The composite index of Leading Economic Indicators fell 0.1% in March following an unrevised 0.5% increase in February, the Conference Board reported Thursday.

The coincident index dipped 0.1% in March after a revised 0.5% rise in February, first reported as a 0.2% gain, while the lagging index rose 0.3% after a revised flat reading in February, first reported as a 0.1% increase.

The LEI stands at 94.7, the coincident index is at 105.2 and the lagging index is at 118.6 The LEI has a baseline of 100, which reflects the level in 2004.

Economists polled by Thomson Reuters predicted LEI would be up 0.1% in the month.

"Data for March reflect an economy that has lost some steam," said the Conference Board economist Ken Goldstein. "In addition to headwinds from government spending cuts, the private sector economy may struggle to maintain its momentum. The biggest challenge remains weak demand, due to nervous consumer sentiment and slow income growth."

"After three consecutive gains, the U.S. LEI dipped slightly in March, with equally balanced strengths and weaknesses among its components," said the Conference Board Economist Ataman Ozyildirim. "The leading indicator still points to a continuing but slow growth environment. Weakness in consumer expectations and housing permits was offset by positive interest rate spread and other financial components. Meanwhile, the coincident economic index, a measure of current conditions, is down since December due to a large decline in personal income."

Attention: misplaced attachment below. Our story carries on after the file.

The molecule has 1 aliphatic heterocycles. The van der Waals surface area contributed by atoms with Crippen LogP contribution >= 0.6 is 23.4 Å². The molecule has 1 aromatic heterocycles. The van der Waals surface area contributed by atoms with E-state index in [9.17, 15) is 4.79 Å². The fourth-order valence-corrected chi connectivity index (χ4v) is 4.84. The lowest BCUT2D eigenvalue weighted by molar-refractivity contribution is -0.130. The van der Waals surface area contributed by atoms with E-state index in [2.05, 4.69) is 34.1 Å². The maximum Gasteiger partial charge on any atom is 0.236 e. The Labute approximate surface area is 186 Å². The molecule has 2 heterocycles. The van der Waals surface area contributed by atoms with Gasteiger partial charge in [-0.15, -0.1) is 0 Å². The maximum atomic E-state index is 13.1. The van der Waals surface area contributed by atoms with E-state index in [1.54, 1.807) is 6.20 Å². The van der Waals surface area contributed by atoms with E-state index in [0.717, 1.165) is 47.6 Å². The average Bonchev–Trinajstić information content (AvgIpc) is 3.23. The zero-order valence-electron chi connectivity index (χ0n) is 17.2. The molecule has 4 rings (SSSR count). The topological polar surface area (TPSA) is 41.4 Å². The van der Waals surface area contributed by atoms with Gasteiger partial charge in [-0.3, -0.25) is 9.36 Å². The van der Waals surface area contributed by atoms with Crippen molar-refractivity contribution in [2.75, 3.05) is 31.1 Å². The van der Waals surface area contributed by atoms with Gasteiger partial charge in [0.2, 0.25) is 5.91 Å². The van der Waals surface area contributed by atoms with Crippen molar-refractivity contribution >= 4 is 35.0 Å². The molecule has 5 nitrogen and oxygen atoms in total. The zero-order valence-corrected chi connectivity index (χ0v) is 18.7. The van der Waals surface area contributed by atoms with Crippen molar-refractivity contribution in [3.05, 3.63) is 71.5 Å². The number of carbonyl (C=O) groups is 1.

Half of the 10 indicators that comprise the LEI rose in March: interest rate spread, Leading Credit Index (inverted), stock prices, manufacturers' new orders for nondefense capital goods excluding aircraft and manufacturers' new orders for consumer goods and materials. Average consumer expectations for business conditions, building permits, the ISM new orders index, average weekly manufacturing hours, and average weekly initial claims for unemployment insurance (inverted) were negative.

The coincident index saw industrial production, employees on nonagricultural payrolls, and manufacturing and trade sales rise in the month. Personal income less transfer payments was negative.

The lagging index saw positives from ratio of consumer installment credit to personal income, ratio of manufacturing and trade inventories to sales and change in index of labor cost per unit of output, manufacturing. Change in CPI for services, commercial industrial loans outstanding, and average duration of unemployment (inverted) were negative. The average prime rate charged by banks was flat in the month.

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